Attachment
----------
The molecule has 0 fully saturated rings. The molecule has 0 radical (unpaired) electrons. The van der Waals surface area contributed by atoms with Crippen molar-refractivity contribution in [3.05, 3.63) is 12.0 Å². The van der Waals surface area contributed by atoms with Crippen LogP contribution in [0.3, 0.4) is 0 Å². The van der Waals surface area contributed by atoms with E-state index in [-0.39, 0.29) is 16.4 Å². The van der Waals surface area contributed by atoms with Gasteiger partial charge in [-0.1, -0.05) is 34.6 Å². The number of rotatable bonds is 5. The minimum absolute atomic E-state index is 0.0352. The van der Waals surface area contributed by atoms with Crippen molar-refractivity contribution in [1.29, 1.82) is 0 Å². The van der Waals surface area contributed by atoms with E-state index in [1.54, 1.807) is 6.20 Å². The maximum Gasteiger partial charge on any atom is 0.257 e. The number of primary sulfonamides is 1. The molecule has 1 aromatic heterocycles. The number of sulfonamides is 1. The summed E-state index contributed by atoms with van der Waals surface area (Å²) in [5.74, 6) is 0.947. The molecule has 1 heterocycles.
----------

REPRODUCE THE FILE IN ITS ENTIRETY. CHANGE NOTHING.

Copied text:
The molecule has 0 fully saturated rings. The molecule has 0 radical (unpaired) electrons. The van der Waals surface area contributed by atoms with Crippen molar-refractivity contribution in [3.05, 3.63) is 12.0 Å². The van der Waals surface area contributed by atoms with Crippen LogP contribution in [0.3, 0.4) is 0 Å². The van der Waals surface area contributed by atoms with E-state index in [-0.39, 0.29) is 16.4 Å². The van der Waals surface area contributed by atoms with Gasteiger partial charge in [-0.1, -0.05) is 34.6 Å². The number of rotatable bonds is 5. The minimum absolute atomic E-state index is 0.0352. The van der Waals surface area contributed by atoms with Crippen molar-refractivity contribution in [1.29, 1.82) is 0 Å². The van der Waals surface area contributed by atoms with E-state index in [1.54, 1.807) is 6.20 Å². The maximum Gasteiger partial charge on any atom is 0.257 e. The number of primary sulfonamides is 1. The molecule has 1 aromatic heterocycles. The number of sulfonamides is 1. The summed E-state index contributed by atoms with van der Waals surface area (Å²) in [5.74, 6) is 0.947. The molecule has 1 heterocycles.